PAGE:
Spartan and Vivaldi: The new kids on the browser block

It’s a good time in browserland, with two new browsers set to enter the field in 2015. Microsoft is offering Project Spartan, powered by a new rendering engine, EdgeHTML.dll, while ex-Opera CEO Jon von Tetzchner’s new start-up is offering Vivaldi, which uses the Blink rendering engine. Browser diversity is alive and kicking, it seems, and that can only be a good thing.

While some have criticised Microsoft for not taking the opportunity to adopt WebKit, the company’s choice to go with their own rendering engine is good for the health of all browsers.

As Adrian Roselli points out: ‘[We’ve] seen what happens when one browser gets too big (Internet Explorer) and how we spend the next decade-plus digging out from the mess.’
It’s a point Bruce Lawson made back in 2010, in a piece titled ‘In praise of Internet Explorer 6‘: ‘The trouble with IE6 was not IE6 itself but but that once IE6 was released, Microsoft stopped innovating.’

Browser market share 2015 (Source: Statcounter)

Chrome’s rendering engine, Blink, is a fork of WebKit; and Chrome currently enjoys approximately 41% of the browser market share —more than Firefox and IE combined. Safari, meanwhile, the original WebKit browser, makes up around 10% of the market. Between them, then, these WebKit browsers have the majority of the market sewn up. If Microsoft had chosen to go with a WebKit-based browser, it’d actively be helping to bring back the very bad old days of IE6 that the company is trying to put behind it with Project Spartan.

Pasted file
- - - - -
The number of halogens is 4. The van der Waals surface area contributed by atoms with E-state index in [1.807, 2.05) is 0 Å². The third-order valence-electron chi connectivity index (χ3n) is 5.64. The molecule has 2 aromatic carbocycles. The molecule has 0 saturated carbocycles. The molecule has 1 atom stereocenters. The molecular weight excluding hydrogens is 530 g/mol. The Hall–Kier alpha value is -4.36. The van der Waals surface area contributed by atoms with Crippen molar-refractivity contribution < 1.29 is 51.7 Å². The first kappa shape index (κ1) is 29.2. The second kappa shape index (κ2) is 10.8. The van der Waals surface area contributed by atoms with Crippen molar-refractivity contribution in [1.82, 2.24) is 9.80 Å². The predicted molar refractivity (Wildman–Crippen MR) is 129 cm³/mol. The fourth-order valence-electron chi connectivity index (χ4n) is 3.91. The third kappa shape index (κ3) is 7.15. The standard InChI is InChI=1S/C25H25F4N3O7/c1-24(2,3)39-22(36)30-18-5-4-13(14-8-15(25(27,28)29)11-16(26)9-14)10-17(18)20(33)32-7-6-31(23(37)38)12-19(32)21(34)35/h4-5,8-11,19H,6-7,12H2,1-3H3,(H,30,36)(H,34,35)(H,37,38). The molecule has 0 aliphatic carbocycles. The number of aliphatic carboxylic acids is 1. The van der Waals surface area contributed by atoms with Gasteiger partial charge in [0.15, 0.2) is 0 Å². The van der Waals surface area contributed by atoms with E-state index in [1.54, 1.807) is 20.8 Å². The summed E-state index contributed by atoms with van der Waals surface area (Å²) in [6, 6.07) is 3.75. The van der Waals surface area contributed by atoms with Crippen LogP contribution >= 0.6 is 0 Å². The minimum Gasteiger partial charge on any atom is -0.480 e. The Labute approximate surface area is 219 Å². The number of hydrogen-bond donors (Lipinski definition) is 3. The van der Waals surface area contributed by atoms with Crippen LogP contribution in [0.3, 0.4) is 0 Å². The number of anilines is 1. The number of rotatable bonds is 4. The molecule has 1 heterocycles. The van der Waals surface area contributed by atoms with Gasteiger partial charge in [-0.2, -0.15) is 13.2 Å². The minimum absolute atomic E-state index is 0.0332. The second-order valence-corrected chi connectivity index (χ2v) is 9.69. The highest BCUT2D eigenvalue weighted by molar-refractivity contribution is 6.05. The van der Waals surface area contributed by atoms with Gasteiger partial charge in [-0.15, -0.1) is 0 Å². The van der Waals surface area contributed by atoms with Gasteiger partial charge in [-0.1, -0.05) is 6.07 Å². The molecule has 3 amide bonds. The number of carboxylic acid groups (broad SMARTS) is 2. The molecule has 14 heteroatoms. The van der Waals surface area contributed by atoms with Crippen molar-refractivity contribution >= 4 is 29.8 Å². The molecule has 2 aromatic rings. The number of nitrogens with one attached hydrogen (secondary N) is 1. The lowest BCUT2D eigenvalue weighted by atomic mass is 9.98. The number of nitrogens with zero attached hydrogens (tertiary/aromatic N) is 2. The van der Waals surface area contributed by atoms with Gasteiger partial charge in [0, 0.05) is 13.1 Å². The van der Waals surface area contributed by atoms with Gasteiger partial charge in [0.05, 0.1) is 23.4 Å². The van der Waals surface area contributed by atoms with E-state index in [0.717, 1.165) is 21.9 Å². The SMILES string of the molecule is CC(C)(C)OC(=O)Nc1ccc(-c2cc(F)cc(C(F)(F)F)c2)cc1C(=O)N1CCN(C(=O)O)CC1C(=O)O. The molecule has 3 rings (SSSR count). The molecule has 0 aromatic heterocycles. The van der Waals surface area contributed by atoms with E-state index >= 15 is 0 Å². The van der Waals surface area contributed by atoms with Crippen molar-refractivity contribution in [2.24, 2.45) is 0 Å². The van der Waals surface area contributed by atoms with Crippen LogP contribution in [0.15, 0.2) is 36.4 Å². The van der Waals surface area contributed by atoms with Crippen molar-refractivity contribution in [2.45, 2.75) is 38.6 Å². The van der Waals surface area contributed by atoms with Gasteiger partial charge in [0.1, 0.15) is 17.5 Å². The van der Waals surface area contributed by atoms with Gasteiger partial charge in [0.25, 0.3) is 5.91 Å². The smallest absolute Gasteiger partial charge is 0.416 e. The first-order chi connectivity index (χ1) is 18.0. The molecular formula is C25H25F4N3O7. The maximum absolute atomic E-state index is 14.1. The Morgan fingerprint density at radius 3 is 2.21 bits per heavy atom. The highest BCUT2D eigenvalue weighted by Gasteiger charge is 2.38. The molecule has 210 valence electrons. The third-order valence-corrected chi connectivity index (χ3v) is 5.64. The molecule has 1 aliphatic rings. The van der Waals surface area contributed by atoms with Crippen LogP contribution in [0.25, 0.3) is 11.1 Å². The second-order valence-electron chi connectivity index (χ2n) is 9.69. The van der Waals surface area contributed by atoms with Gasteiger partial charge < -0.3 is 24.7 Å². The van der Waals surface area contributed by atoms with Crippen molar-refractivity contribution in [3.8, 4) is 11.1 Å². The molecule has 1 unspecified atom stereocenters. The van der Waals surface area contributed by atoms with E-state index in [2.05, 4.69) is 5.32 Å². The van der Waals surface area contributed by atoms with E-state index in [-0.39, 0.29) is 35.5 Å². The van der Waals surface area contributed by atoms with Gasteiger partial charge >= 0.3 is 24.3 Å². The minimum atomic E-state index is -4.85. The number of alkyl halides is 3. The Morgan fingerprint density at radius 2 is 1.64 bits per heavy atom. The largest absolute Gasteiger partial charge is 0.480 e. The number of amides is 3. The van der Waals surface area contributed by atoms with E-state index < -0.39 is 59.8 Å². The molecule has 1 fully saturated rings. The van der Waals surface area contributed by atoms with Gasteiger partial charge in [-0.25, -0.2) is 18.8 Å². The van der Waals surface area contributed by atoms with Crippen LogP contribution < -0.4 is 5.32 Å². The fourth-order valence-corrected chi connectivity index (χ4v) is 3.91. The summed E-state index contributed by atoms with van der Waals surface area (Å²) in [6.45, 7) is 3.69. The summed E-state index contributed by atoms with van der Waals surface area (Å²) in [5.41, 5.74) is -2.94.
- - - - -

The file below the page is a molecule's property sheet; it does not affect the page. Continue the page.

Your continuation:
Note that a mobile-only or desktop-only view of this data would paint a somewhat different picture. For example, UC Web is a very popular browser in both India and China, in third position in both cases according to DeviceAtlas data. Equally, a desktop-only view would show Microsoft’s Internet Explorer in a more commanding position.

And we can’t place all of the blame for everything that IE6 brought to pass squarely on Microsoft’s shoulders alone. Bruce Lawson again:
‘Developers were actively propping up IE6 for years and continued churning out IE-only code for ages because it was much easier for them to assume one platform and even code to its bugs rather than code to standards or cross-browser access… IE6 didn’t become a zombie despite designers and developers; it became a zombie because of the active support for a monoculture by application developers.’

Ed Bott asked at the end of last year: ‘After a decade, have the browser wars finally ended?’ and went on to conclude that they had, with Chrome top dog and everyone else in decline. But with Microsoft seemingly looking to gain ground back in the browser market with Spartan, and with Vivaldi offering an alternative to the Google behemoth, it’s probably safe to be cautiously optimistic that the chances of browser competition dying out—leaving us with stagnation and an absence of web standards—are slim. And that’s something to celebrate. The browser wars are dead! Long live the browser wars!

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